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Celebrating the Life and Achievements of Alexander Graham Bell

Tue 27 Mar, 2012 // Firstnumber Team
A.G. Bell made cheap international calls possible

This month we’re celebrating the life and achievements of Alexander Graham Bell, the inventor of the telephone, born on March 3rd, 1847 in Edinburgh. Well and truly a man to be admired, the world-renowned Scotsman developed his groundbreaking idea after adopting his father and grandfather’s interest in elocution. Predominantly educated at home, with only two years spent at Edinburgh Royal High School, at the young age of 16, Bell was already spending his free time researching the mechanics of speech.

After stints of working as a teacher and his father’s assistant, and after the untimely death of his brothers, Bell moved to Canada with his family in 1870 but relocated to the USA a year later, where he pioneered his father’s so-called “visible speech” writing system to teach deaf-mute children. In Boston, the inventor set up a school to train teachers of the deaf. The school later became part of Boston University where Bell was awarded a professorship in vocal physiology.

In 1875, the professor came up with a receiver that could turn electricity into sound, and transmitted his first message to his trusty assistant. Granted a patent for the device in 1876, the telephone soon became a major success with 30,000 in use around the world in just three years’ time.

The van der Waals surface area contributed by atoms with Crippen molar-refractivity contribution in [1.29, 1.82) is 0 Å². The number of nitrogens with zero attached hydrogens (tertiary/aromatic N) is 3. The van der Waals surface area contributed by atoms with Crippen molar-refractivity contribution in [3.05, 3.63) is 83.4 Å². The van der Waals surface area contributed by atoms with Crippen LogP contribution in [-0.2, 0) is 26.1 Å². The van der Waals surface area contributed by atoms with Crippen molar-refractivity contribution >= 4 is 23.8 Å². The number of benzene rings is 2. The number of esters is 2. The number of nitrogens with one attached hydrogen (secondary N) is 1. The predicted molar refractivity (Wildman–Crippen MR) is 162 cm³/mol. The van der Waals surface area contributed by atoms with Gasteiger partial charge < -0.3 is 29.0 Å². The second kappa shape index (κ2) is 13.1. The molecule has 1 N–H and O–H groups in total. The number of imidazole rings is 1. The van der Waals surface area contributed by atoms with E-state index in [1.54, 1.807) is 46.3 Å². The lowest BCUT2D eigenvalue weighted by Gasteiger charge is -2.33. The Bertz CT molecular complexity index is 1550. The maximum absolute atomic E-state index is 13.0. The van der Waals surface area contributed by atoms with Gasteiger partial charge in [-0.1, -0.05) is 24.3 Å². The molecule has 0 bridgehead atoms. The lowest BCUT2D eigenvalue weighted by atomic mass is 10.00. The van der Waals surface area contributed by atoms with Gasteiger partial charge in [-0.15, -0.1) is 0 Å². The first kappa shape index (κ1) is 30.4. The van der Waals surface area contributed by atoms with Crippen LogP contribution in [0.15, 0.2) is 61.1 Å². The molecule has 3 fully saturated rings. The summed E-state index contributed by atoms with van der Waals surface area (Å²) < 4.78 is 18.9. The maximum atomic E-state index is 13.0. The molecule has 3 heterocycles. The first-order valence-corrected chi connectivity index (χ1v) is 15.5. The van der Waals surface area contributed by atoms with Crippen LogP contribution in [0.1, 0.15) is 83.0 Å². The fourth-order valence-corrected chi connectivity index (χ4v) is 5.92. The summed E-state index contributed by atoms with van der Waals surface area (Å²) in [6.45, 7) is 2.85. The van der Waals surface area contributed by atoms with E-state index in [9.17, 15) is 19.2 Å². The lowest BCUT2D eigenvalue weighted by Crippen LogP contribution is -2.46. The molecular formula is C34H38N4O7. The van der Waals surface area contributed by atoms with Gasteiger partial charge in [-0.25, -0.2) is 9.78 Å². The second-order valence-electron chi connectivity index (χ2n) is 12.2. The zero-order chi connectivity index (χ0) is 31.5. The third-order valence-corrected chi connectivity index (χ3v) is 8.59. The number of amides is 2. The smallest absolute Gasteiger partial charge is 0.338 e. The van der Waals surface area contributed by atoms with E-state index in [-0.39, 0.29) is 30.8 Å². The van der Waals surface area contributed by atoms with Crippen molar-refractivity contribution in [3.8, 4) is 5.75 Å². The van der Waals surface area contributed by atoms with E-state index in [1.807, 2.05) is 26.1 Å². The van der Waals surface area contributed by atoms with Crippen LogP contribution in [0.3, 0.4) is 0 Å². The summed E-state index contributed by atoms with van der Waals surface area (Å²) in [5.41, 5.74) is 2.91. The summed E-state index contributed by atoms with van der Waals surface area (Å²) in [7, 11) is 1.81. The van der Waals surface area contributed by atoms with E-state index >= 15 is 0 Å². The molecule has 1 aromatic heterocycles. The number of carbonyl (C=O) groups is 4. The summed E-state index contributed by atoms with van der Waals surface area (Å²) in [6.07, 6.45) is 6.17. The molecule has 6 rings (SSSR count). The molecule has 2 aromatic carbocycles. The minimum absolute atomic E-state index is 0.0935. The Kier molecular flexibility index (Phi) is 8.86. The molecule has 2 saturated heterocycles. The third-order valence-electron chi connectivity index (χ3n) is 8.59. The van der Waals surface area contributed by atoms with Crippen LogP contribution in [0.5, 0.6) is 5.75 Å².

After winning the prestigious French, $10,000-worth Volta Prize in 1881, Bell set up the Volta Laboratory in Washington, D.C. where he worked together with his two cousins. In 1882, the Scotsman became a naturalised US citizen. A further laboratory was set up in Beinn Bhreagh, Nova Scotia, Canada.

Bell didn’t cease experimenting and inventing after the rise of the telephone. He developed the first practical system of sound recording, worked on air cooling systems and desalinating sea water, and produced a hydrofoil craft.

Alexander Graham Bell passed away on 2nd August, 1922 at his home in Nova Scotia, Canada.

Thanks to Bell’s legendary invention, it’s now possible to make cheap international calls worldwide from both landlines and mobiles.

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